NASA, GM work leads to tech that could help astronauts and assembly line workers
The pressure inside the gloves can be about 4 pounds per square inch, enough to occasionally knock out astronauts’ fingernails, said Ron Diftler, a former project manager at the Johnson Space Center in Houston.
“The person wearing the astronaut glove struggles with that as they try to maintain their grip,” he said. “What if we could use this robotic technology and increase the astronaut’s gripping ability so that the task is not so difficult?”
According to NASA, GM workers were working on glove prototypes in 2015, and the automaker was looking for a business partner to help refine the technology. He found that Bioservo was working on similar technology designed to help people with hand injuries.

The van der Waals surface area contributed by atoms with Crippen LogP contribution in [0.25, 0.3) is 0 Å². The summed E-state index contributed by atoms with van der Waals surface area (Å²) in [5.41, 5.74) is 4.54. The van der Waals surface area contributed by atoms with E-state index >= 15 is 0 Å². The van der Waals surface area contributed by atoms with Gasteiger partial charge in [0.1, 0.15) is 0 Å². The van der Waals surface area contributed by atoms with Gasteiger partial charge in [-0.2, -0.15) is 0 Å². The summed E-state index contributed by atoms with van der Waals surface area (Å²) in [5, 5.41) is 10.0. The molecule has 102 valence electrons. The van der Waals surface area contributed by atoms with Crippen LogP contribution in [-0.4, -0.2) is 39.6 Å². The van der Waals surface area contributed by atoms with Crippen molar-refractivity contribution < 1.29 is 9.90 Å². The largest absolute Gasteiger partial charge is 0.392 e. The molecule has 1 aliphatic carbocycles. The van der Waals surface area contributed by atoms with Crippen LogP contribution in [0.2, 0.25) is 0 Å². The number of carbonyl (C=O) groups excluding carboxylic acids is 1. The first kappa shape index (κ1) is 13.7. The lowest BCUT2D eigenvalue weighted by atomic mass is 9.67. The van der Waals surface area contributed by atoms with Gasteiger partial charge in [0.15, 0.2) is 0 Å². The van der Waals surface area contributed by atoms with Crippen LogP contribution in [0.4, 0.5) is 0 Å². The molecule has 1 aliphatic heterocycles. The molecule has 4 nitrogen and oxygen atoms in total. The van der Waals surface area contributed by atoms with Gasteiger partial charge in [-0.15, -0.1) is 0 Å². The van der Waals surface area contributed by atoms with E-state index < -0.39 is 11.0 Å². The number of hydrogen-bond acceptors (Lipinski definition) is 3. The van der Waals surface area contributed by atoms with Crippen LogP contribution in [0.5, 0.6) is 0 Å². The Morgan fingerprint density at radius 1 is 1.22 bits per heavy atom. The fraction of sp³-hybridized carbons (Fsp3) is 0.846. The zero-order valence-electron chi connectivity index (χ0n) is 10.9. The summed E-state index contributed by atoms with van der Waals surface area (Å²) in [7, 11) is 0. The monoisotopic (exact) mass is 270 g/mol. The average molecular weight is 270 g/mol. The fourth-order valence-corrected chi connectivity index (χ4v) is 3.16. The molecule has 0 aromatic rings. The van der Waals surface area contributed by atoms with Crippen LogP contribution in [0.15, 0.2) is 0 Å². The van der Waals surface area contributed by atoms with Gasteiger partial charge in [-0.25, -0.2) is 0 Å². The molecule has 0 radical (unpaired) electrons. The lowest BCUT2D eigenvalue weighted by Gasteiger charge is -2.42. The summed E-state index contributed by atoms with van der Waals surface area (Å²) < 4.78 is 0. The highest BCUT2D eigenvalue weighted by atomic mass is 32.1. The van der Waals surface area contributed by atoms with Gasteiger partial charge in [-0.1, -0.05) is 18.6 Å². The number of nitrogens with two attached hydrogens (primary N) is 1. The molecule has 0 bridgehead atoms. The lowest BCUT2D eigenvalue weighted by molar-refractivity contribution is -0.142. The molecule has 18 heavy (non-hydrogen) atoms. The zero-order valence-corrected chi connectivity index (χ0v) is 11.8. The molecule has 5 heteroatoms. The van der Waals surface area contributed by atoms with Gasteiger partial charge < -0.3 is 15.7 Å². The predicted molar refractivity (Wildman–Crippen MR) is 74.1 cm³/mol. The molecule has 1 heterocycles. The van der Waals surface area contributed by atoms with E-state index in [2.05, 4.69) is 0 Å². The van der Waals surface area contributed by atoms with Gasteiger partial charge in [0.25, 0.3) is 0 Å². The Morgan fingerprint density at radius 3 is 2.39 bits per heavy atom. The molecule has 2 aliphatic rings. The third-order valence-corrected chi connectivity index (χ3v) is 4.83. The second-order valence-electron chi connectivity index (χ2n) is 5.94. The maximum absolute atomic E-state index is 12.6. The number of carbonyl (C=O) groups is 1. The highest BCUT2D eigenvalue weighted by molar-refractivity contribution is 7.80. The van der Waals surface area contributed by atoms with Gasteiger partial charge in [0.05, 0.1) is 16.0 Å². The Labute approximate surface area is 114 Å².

Bioservo then licensed six patents from GM and NASA and began work on the Ironhand, with GM working on prototypes as they were built, according to the space agency. Companies like Airbus and General Electric were among others that tested the technology, NASA said.
Bioservo plans commercial deployment of the glove in the coming years, recently engaging with two companies to distribute the device to US manufacturers.
NASA was founded in 1958 with a directive from Congress to “disseminate its technology for the benefit of the public,” the agency says on its website. Diftler said the robotic glove is a prime example. “Not only can the glove help an able-bodied person, but there is a very good chance that someone who has limited abilities for one reason or another will be able to use the glove and bring themselves back to a more standard level of ability”, did he declare.
Here are some other technologies with automotive applications that NASA highlighted in its latest Spinoff report.